Are the Bees a Buzzin?

There’s a buzz around town and it’s not the ringing in your ears from Saturday night. Spring brings blue bonnets and flowers to life but it also brings bees to pollinate them.

Bees are our pollinator friends that help produce pollen, jelly, honey, and beeswax. There are many types of bees that help our ecosystem. Honey bees, bumble bees, and carpenter bees.


Honeybees vary in color. Brown-yellow, black, or brown with black bands around their abdomen. They are classified as social bees. This means they can live together. This type of bee lives in a honeycomb hive that has hexagon shaped cells that store pollen, nectar, and eggs.

Like ants, honeybees are separated into 3 categories. Queen, male (drone), and worker bees. The queen’s job is to lay eggs to build her colony. The drones fertilize the future queens and worker bees provide for and maintain the hive. They tend to the eggs and feed the larvae, queen, and males.

Worker bees leave the hive in search of nectar and pollen. These items are stored in separate areas on their body and brought back to store within the cells of the comb. Nectar is stored in a “honey sac” in the front part of the worker bees digestive system when transporting it back to the hive. It is regurgitated with an enzyme that when mixed together transforms the nectar into honey.

Worker honeybees are all female and are only aggressive when they or the hive are threatened. Only female bees sting. They possess a stinger at their hind end that has thorn-like stickers along the length of it. When stung, the stinger breaks off killing the bee, and leaving the stinger with a venom sac stuck into its victim.

Some bee stings can be fatal if the person is allergic. Seek medical attention if severe reactions occur: difficulty in breathing, swelling, rash, fever, or vomiting.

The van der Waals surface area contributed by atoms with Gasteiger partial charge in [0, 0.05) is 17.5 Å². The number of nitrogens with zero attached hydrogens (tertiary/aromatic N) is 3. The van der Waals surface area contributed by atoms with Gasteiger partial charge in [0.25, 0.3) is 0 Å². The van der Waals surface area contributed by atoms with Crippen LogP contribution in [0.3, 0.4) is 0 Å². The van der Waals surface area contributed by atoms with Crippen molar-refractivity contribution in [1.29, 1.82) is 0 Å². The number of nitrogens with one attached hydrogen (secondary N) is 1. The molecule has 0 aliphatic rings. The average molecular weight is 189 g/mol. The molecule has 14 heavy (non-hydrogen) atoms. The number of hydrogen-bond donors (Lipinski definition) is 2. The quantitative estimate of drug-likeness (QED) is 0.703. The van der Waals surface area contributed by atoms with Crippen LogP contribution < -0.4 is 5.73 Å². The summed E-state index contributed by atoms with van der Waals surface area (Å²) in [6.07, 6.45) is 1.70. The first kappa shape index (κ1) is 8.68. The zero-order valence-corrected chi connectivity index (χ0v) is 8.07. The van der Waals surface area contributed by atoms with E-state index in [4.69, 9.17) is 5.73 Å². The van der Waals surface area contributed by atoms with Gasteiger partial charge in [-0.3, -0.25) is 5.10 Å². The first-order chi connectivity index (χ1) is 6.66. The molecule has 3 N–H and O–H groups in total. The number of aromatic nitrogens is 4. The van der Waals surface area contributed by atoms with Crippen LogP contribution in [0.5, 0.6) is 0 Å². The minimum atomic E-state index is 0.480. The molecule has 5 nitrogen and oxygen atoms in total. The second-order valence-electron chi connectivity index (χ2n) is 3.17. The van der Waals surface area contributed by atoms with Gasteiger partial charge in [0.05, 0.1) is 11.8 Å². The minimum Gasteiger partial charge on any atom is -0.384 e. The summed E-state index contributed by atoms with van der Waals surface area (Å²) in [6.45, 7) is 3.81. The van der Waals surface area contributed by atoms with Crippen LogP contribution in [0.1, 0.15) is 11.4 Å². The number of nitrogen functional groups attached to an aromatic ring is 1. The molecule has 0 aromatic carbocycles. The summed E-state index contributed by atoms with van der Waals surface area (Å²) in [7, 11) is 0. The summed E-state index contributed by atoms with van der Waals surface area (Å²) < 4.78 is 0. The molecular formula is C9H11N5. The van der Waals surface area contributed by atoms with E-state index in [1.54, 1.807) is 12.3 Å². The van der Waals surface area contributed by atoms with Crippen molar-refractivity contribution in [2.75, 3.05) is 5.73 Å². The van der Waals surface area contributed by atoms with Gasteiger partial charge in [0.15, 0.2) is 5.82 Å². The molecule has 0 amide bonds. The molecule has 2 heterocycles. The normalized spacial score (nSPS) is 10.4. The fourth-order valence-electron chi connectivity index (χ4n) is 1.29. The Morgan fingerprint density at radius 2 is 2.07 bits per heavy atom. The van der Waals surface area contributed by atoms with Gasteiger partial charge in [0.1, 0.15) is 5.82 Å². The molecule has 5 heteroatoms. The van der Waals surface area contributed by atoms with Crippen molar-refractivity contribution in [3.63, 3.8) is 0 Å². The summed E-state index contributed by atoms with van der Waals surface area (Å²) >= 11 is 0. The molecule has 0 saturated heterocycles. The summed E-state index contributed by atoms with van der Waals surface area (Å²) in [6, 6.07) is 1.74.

Bumble bees

Bumble bees are beneficial in pollinating but that’s about as far as it goes with this bee. These social yellow and black striped fuzzy bees are extremely aggressive if they feel threatened and have the most painful sting.

Unlike a honeybee, where it stings once and done, the bumble bee can sting over and over. This is because their venom filled stinger does not break off and they do not die after stinging.

Using already existing pest abandoned domains, bumble bees create their nests in various places. They can be inside trees, wall voids, eaves or soffits of your home, under garden mulch or lawn debris, or an old rodent burrow.

These bees pollinate and take nectar and pollen back to the nest like honeybees. However, bumble bees only make honey for themselves.

Once the colony is large enough with worker bees, the queen will begin reproducing drone and future queen eggs. These bees will leave the nest to mate with other colony bees. The fertilized queen will begin searching for a nest location for her new colony at the end of summer. She will store up pollen and nectar to build up fat to overwinter. She awakens in the spring to begin laying eggs to colonize her nest.

Carpenter bees

Carpenter bees are solitary bees. This means they nest by themselves and do not build a colony nest or hive. They do, however, build tunnels much like the carpenter ant. These bees chew through softened wood leaving a sawdust residue behind, similar to frass from a carpenter ant. The entrance of a carpenter bee nest is a perfectly round hole. No other wood damaging insect or pest creates something so perfect.

The nest tunnel of a carpenter bee consists of several chambers. Once the female has mated, she lays her eggs within these chambers and seals them off from each other. Each chamber is supplied with enough nectar and pollen for the larvae to feed on when they hatch. The mature bees chew their way out of the tunnel to begin the reproduction process themselves.

Even though carpenter bees are solitary bees, several queens can reside in the same area but in their own tunnels. This can create an infestation of carpenter bees and extensive damage to wood structures. Carpenter bee tunnels can be found in wood siding, fences, shingles, eaves, doors, and window sills. Just look for a shiny black bee with a greenish tint hanging around a perfectly round hole waiting on a mate.

If you see such a bee, you can follow it and see where it disappears. This is an indication of where it has built a nesting tunnel. If you suspect they have found their way indoors, you can listen to the walls for a buzzing noise.

Like other bees, carpenter bees do sting when threatened or handled. If you suspect an infestation of bees, it’s important to contact a professional.

Safe Earth Pest Control knows the importance our pollinator friends are to the ecosystem. We provide safe and affordable treatments for all your pest control needs. Give us a buzz today. 214-321-2847